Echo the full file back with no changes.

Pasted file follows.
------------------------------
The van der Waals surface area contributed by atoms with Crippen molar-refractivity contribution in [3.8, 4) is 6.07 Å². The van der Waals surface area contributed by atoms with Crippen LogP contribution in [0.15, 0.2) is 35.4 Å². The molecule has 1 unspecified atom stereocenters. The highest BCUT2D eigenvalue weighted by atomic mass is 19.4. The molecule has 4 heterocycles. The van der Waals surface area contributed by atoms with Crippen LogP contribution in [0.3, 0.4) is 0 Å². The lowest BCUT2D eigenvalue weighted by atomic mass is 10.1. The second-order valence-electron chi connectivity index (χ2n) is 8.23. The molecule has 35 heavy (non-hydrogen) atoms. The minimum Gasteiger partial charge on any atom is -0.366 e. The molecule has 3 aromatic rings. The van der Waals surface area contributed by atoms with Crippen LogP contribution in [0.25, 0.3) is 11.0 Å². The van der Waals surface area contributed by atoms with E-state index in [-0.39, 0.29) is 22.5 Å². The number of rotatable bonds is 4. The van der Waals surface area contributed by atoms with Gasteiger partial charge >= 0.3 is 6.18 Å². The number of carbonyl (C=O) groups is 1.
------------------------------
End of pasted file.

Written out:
The van der Waals surface area contributed by atoms with Crippen molar-refractivity contribution in [3.8, 4) is 6.07 Å². The van der Waals surface area contributed by atoms with Crippen LogP contribution in [0.15, 0.2) is 35.4 Å². The molecule has 1 unspecified atom stereocenters. The highest BCUT2D eigenvalue weighted by atomic mass is 19.4. The molecule has 4 heterocycles. The van der Waals surface area contributed by atoms with Crippen LogP contribution in [0.3, 0.4) is 0 Å². The lowest BCUT2D eigenvalue weighted by atomic mass is 10.1. The second-order valence-electron chi connectivity index (χ2n) is 8.23. The molecule has 35 heavy (non-hydrogen) atoms. The minimum Gasteiger partial charge on any atom is -0.366 e. The molecule has 3 aromatic rings. The van der Waals surface area contributed by atoms with Crippen LogP contribution in [0.25, 0.3) is 11.0 Å². The van der Waals surface area contributed by atoms with E-state index in [-0.39, 0.29) is 22.5 Å². The number of rotatable bonds is 4. The van der Waals surface area contributed by atoms with Gasteiger partial charge >= 0.3 is 6.18 Å². The number of carbonyl (C=O) groups is 1.